Several of the rumors about tension backstage at AEW have centered on CM Punk. The former AEW World champ called attention to the issues himself with his unscripted call out Hangman Page on the Aug. 17 Dynamite. Since then, we’ve heard reports that Page & his friends have beef with Punk because they believe he’s responsible for Colt Cabana’s reduced role with AEW. There have also been general stories of Punk alienating the locker room with his attitude.
Punk addressed the talk in a general way, telling those who have a problem with him to talk to him face-to-face. Recently, DAZN asked two of his closest associates at the company about the controversy. Dax Harwood & Cash Wheeler of FTR chalked it up to a lot of things, including Punk’s pre-AEW reputation, other people’s insecurities, and misinterpreting his passion.
Wheeler: I think it’s a lot of things from the past, mostly. I think there’s a lot of old grudges. I think there’s a lot of old biases. I think there’s a lot of unresolved issues that are tainting how people react to seeing him now sometimes because he’s been nothing but nice and helpful to anybody that wants it. I know there’s underlying animosity between... once you’re in wrestling for so long, and especially at the top of it, there’s gonna be guys who don’t get along because you’re all vying for the same thing. You all want the same title. Egos are going to hit. It’s inevitable. I know there’s going to be old tension.
But as far as how he is as a person now, he couldn’t be more inviting. He couldn’t be more company-oriented as far as what he’s thinking and anything to the contrary; I really think it’s uneducated to go off of it because there’s only been one side [and] that’s all been the negative stuff. He hasn’t even really commented on it publicly because he’s not going to give it that much time of day and that much notoriety because it doesn’t deserve it.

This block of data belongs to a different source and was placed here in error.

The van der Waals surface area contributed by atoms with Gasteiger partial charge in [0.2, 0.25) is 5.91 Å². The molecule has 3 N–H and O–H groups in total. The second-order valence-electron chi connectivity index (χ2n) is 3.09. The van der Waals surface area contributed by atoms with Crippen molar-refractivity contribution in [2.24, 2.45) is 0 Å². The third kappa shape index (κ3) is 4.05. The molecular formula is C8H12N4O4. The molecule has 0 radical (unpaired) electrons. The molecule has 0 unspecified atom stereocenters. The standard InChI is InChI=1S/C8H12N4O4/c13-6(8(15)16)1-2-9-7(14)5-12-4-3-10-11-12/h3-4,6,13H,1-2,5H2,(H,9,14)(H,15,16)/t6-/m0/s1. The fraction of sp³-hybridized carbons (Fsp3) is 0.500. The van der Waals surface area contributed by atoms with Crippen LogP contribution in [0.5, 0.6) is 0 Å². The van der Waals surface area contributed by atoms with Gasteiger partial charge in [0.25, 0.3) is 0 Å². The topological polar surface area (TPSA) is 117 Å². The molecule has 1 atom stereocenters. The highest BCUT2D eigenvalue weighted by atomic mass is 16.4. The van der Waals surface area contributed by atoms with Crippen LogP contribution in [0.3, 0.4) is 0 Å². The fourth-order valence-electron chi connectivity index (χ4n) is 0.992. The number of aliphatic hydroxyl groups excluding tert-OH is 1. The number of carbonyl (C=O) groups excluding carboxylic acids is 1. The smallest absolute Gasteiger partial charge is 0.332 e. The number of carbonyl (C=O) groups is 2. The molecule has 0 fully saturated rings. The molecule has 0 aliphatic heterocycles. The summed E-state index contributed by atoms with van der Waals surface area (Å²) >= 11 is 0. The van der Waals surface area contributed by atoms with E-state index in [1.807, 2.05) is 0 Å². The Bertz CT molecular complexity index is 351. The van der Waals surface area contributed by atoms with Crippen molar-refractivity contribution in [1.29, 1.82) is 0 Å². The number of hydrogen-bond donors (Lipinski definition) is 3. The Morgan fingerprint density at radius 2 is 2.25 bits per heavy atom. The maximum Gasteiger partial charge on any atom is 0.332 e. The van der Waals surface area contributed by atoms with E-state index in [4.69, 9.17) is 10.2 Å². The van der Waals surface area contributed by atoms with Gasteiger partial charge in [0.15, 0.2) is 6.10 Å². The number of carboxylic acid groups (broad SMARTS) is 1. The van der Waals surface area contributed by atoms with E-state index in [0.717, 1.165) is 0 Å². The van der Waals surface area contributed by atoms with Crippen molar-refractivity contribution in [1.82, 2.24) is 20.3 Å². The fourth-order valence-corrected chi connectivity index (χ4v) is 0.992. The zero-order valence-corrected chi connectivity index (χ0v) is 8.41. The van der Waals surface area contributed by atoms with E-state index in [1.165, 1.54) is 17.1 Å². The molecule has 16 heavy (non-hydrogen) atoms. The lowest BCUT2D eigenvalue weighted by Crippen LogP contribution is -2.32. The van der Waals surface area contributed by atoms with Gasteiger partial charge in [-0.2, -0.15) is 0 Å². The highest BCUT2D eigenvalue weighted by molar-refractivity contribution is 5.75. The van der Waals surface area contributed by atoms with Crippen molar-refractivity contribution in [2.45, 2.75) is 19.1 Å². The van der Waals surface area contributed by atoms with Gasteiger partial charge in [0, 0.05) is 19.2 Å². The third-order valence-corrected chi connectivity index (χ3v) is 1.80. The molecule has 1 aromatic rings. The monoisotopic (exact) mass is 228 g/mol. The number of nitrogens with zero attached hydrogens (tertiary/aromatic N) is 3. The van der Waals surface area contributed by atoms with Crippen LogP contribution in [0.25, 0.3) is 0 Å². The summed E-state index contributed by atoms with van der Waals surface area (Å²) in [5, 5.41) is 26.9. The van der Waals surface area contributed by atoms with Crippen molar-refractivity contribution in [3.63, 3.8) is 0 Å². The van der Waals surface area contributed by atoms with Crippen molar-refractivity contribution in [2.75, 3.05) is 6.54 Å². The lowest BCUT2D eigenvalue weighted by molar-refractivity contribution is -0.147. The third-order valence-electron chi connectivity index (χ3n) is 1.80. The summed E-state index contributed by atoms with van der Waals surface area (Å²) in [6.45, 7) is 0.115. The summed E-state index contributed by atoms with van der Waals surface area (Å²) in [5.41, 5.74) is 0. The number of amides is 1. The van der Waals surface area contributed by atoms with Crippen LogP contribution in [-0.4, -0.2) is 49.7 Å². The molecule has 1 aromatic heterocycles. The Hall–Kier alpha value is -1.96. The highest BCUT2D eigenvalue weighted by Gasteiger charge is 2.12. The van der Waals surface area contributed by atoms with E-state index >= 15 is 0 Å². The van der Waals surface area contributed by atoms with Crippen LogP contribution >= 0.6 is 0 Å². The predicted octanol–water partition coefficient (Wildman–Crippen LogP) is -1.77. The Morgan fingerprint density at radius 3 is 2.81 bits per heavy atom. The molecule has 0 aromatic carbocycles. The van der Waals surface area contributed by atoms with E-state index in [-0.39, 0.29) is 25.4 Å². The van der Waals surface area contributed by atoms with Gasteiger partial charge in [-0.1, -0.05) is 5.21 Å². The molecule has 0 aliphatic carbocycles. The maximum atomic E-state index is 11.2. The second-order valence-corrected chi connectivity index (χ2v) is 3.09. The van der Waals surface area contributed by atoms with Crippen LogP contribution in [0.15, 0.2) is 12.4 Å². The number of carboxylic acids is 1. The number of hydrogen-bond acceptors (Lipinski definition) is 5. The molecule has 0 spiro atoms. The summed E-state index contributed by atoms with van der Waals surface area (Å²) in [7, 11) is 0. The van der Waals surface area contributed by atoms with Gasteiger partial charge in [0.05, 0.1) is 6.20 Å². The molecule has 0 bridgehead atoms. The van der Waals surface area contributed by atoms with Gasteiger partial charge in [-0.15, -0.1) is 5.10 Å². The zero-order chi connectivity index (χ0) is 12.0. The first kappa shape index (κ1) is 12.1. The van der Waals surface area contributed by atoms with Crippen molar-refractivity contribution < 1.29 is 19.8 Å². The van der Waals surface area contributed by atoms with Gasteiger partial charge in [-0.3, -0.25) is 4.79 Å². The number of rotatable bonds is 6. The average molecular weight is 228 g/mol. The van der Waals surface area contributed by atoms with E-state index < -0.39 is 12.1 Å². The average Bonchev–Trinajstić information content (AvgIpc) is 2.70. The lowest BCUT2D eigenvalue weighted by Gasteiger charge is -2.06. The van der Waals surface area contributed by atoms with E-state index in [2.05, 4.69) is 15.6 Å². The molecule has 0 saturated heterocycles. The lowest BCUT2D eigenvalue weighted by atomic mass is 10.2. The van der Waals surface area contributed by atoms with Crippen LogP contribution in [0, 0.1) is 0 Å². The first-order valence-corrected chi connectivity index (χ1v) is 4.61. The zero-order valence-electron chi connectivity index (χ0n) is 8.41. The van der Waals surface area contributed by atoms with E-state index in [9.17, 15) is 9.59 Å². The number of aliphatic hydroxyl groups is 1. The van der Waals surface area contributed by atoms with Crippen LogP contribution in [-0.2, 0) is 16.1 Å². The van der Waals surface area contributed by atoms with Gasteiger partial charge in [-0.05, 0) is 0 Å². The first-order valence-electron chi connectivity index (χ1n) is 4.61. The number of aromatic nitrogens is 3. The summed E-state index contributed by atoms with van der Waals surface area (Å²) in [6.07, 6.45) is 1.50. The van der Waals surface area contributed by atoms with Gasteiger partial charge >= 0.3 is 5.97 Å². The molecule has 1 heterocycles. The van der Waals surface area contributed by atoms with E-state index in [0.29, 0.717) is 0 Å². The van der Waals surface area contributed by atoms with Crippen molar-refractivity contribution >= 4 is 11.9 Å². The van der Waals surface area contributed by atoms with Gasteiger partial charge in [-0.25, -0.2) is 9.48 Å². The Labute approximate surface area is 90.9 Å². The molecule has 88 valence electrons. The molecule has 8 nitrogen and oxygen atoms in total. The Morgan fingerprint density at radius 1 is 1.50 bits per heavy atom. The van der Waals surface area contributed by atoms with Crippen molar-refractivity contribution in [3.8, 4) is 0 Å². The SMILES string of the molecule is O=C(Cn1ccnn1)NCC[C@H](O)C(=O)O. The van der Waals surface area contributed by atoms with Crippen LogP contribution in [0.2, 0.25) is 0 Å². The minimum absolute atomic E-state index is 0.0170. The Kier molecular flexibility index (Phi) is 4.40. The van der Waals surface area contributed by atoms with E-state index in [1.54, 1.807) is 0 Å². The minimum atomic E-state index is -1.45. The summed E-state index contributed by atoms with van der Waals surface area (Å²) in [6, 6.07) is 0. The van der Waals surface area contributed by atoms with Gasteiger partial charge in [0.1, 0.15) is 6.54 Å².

But I will say there’s two sides to every story, and then somewhere in the middle, that’s the truth. Somewhere in the middle is the truth. He’s been nothing but a great person, a great mentor to a lot of guys there, somebody who wants the best for the company. That’s why he’s wanting the biggest houses, the biggest gates, and the most fans in the arena. I think it’s just going to be one of those things where time will tell. Over time, you’ll see that he has been well-meaning, he has been doing some good stuff, and like I said, anything to the contrary is, in my opinion, just people being childish and behaving like middle-schoolers.
Harwood: And insecurity. I’m not gonna speak much on it because all that was perfectly put. But I’ll tell you this, what’s the better headline? ’CM Punk goes into business for himself and shoots on somebody?’ Or, ‘CM Punk invites Will Hobbs into his locker room and explains to him for 30 minutes what he could have done to better himself for the match earlier?’ Or if the headline says, ‘CM Punk goes to Danhausen, who came to him and asked for advice, watched his match, and CM Punk gave him notes of advice on what he could do to better the match next time?’ Or if Brock Anderson says, ‘Hey, do you mind watching our tag match tonight?’ CM Punk sits there even though he’s got a busy night and watches it and says, ‘Hey, come into my locker room. Anybody else want to come into my locker room? Let’s talk about this.’
What’s the better headline? The more juicy headline is the one of him going into business for himself.
Wheeler: The old Punk, and it’s not the old Punk.
Harwood: Right now, I think I can safely say he’s one of our best friends because we all share the same passion for professional wrestling, and sometimes passion gets mistaken for being an asshole because you just want the best. He wants the best for AEW. He wants the best for himself as well. We all do. But he wants the best for AEW and puts AEW above himself. I haven’t met too many guys who have the love and passion for professional wrestling that he has.
And I’ll close on CM Punk with this, and we’ll move on. I wish a lot of people, a lot of the guys look at it instead of saying, ‘Oh my God, this guy from WWE is here in AEW, and he might be taking my spot’ to say, ‘Oh my God, this is a guy who has a legit Hall of Fame background guy who is drawn money, who’s made money for a big company, who doesn’t want to go back to the big company.’
Wheeler: He came from nothing. He made something of himself.
None of Punk’s alleged detractors behind-the-scenes at AEW have gone on the record, and they’re unlikely to. So for the foreseeable future, we’ll just have rumors about what Wheeler calls “the negative stuff” against accounts like this from his supporters. It’ll be up to individual fans and observers to decide what they believe is the truth between those extremes.
Check out DAZN’s entire interview with Dax & Cash here.